SUMMARY:Wire fences, security checkpoints, waterscapes turned borderscapes, and towering walls are some of the enduring material symbols of the division of the Levant imposed by British, French, and Zionist colonialism. So too are passports, national constitutions, and state archives, which contribute to both the production and prescription of identities and histories, notably the forced absence of the Palestinian as a national subject and the obscuring of the figure of the Arab Jew. More recently, Levantine borders have been undone by the decade-long war in Syria, which has made nearly 6 million Syrians into refugees, most of whom now live in Turkey, Lebanon, or Jordan.
This panel will examine photographs, films, and archives produced by artists and activists from Syria, Jordan, Lebanon, and Palestine/Israel that enable us to imagine localities of the Levant beyond their present colonial and state-imposed demarcations. These include the Syrian Archive, which compiles visual media documenting war crimes to imagine a future of accountability and justice in Syria from a position of exile, near Berlin; two documentary films that explore hybridized identity, once-fluid borders, and their intertwinement; and a series of photographs and documents that posit Palestinian “bodies of water” as hydrocommons refusing settler-colonial enclosure. We examine these media as indices of alternative commons, which point to ways in which borders may be demilitarized, Palestinians and Syrians may return to transformed homelands, and natural resources may be restored. The “commons” that we posit is not utopian in nature, nor does it emerge only in a distant future after the nation-state. Rather, this panel envisions the possibility of more collaborative and just futures by building on shared experiences of imperial violence-as-commons and retrieving diverse regional histories that have been foreclosed (Azoulay 2019).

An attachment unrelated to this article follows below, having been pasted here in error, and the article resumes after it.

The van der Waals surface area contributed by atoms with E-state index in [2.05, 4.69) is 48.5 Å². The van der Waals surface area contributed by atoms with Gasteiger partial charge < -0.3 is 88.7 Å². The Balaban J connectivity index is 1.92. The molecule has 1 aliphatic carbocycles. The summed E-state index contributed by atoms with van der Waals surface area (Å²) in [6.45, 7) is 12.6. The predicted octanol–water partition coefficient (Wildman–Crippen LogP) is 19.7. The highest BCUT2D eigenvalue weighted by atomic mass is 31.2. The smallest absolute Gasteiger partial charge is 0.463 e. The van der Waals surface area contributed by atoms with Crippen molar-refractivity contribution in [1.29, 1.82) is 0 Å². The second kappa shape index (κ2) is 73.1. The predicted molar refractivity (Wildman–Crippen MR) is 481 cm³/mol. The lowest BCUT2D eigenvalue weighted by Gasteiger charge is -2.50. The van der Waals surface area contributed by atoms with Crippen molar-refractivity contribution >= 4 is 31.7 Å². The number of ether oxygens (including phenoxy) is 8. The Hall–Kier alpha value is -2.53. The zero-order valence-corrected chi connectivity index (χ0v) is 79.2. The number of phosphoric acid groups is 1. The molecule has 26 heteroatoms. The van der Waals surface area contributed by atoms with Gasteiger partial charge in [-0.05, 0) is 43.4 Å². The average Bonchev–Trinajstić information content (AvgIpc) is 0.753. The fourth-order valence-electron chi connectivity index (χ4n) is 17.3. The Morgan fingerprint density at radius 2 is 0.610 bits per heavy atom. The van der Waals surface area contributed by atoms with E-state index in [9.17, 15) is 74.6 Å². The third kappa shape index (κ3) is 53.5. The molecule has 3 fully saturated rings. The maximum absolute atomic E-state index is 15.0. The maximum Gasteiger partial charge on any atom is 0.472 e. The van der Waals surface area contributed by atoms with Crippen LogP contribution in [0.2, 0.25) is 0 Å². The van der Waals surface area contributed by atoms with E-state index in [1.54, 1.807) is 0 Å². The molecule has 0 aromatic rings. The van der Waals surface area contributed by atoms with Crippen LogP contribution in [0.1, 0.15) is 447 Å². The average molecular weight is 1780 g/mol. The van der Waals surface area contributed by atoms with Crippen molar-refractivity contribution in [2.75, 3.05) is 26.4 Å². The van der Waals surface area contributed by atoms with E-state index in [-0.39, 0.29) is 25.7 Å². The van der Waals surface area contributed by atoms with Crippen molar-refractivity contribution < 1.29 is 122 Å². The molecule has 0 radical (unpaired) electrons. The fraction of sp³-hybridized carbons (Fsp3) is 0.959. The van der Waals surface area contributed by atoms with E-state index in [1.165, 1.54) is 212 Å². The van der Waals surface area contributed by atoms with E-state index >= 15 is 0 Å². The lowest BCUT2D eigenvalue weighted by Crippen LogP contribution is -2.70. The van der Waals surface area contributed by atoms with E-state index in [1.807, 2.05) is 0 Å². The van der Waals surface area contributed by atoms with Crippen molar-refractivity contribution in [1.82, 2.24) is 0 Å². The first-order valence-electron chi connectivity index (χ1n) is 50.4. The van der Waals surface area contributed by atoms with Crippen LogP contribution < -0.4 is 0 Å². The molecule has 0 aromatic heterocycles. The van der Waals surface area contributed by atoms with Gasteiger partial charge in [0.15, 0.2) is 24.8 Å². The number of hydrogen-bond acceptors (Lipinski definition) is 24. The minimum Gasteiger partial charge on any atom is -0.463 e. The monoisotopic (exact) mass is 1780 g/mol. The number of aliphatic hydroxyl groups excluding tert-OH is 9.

We will ask questions about how documentary visual media—photographs, videos, and films, whether produced as immediate records of violence to be circulated on YouTube or as visual narratives displayed in film theaters and art spaces—contribute to a shared political imagination. What are the potentialities embedded in documentary images that enable viewers to envision alternative futures? Do such images hold potential because they persuasively convey suppressed histories? Because they are forensic tools that can be used in legal forums? Because of the circulation enabled by popular digital platforms, such as YouTube, Facebook, or Twitter? Who accesses the political imaginaries generated by such media, and who, then, is invited to partake in the commons they evoke?